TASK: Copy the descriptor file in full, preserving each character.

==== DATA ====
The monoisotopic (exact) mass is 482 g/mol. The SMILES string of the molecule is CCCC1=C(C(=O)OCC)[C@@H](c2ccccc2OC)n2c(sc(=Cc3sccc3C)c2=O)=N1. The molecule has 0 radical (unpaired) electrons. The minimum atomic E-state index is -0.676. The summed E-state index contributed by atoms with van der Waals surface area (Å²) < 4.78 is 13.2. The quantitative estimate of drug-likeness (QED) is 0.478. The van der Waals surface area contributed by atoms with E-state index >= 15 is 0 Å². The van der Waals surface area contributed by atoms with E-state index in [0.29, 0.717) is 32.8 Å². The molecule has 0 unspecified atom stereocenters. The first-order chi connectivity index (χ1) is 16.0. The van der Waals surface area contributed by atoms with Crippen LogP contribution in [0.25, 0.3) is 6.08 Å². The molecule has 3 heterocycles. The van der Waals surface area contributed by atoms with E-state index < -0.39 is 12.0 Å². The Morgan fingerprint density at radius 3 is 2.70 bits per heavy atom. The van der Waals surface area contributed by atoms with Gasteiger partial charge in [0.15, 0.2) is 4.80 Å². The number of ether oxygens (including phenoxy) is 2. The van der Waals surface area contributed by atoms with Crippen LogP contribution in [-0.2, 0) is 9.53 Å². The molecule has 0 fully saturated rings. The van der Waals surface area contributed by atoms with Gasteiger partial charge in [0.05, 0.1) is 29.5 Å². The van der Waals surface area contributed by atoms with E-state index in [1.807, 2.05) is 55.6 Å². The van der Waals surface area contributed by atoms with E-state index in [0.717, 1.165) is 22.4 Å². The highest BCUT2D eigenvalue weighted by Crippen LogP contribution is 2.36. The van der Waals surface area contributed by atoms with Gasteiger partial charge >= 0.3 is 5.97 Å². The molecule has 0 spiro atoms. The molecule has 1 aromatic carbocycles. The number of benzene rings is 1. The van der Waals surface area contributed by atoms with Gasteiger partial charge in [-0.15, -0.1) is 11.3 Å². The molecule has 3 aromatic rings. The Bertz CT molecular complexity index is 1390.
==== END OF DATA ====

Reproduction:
The monoisotopic (exact) mass is 482 g/mol. The SMILES string of the molecule is CCCC1=C(C(=O)OCC)[C@@H](c2ccccc2OC)n2c(sc(=Cc3sccc3C)c2=O)=N1. The molecule has 0 radical (unpaired) electrons. The minimum atomic E-state index is -0.676. The summed E-state index contributed by atoms with van der Waals surface area (Å²) < 4.78 is 13.2. The quantitative estimate of drug-likeness (QED) is 0.478. The van der Waals surface area contributed by atoms with E-state index >= 15 is 0 Å². The van der Waals surface area contributed by atoms with E-state index in [0.29, 0.717) is 32.8 Å². The molecule has 0 unspecified atom stereocenters. The first-order chi connectivity index (χ1) is 16.0. The van der Waals surface area contributed by atoms with Crippen LogP contribution in [0.25, 0.3) is 6.08 Å². The molecule has 3 heterocycles. The van der Waals surface area contributed by atoms with E-state index < -0.39 is 12.0 Å². The Morgan fingerprint density at radius 3 is 2.70 bits per heavy atom. The van der Waals surface area contributed by atoms with Gasteiger partial charge in [0.15, 0.2) is 4.80 Å². The number of ether oxygens (including phenoxy) is 2. The van der Waals surface area contributed by atoms with Crippen LogP contribution in [-0.2, 0) is 9.53 Å². The molecule has 0 fully saturated rings. The van der Waals surface area contributed by atoms with Gasteiger partial charge in [0.05, 0.1) is 29.5 Å². The van der Waals surface area contributed by atoms with E-state index in [1.807, 2.05) is 55.6 Å². The van der Waals surface area contributed by atoms with E-state index in [0.717, 1.165) is 22.4 Å². The highest BCUT2D eigenvalue weighted by Crippen LogP contribution is 2.36. The van der Waals surface area contributed by atoms with Gasteiger partial charge >= 0.3 is 5.97 Å². The molecule has 0 spiro atoms. The molecule has 1 aromatic carbocycles. The number of benzene rings is 1. The van der Waals surface area contributed by atoms with Gasteiger partial charge in [-0.15, -0.1) is 11.3 Å². The molecule has 3 aromatic rings. The Bertz CT molecular complexity index is 1390.